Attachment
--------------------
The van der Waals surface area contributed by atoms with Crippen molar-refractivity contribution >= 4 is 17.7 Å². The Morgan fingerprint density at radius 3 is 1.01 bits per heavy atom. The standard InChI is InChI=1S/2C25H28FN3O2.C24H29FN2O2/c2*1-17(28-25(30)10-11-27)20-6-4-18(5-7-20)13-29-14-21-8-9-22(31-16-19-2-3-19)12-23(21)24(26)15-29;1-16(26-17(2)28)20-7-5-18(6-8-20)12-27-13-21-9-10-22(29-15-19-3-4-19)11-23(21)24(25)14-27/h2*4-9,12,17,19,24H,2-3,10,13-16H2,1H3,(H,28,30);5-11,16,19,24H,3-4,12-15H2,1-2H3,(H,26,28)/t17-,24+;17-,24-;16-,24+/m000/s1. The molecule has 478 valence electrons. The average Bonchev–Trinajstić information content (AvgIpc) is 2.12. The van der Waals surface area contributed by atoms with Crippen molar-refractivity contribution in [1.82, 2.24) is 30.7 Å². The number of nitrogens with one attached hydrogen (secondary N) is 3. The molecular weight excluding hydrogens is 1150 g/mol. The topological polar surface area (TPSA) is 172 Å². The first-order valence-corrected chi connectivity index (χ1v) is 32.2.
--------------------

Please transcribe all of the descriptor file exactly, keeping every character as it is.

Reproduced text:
The van der Waals surface area contributed by atoms with Crippen molar-refractivity contribution >= 4 is 17.7 Å². The Morgan fingerprint density at radius 3 is 1.01 bits per heavy atom. The standard InChI is InChI=1S/2C25H28FN3O2.C24H29FN2O2/c2*1-17(28-25(30)10-11-27)20-6-4-18(5-7-20)13-29-14-21-8-9-22(31-16-19-2-3-19)12-23(21)24(26)15-29;1-16(26-17(2)28)20-7-5-18(6-8-20)12-27-13-21-9-10-22(29-15-19-3-4-19)11-23(21)24(25)14-27/h2*4-9,12,17,19,24H,2-3,10,13-16H2,1H3,(H,28,30);5-11,16,19,24H,3-4,12-15H2,1-2H3,(H,26,28)/t17-,24+;17-,24-;16-,24+/m000/s1. The molecule has 478 valence electrons. The average Bonchev–Trinajstić information content (AvgIpc) is 2.12. The van der Waals surface area contributed by atoms with Crippen molar-refractivity contribution in [1.82, 2.24) is 30.7 Å². The number of nitrogens with one attached hydrogen (secondary N) is 3. The molecular weight excluding hydrogens is 1150 g/mol. The topological polar surface area (TPSA) is 172 Å². The first-order valence-corrected chi connectivity index (χ1v) is 32.2.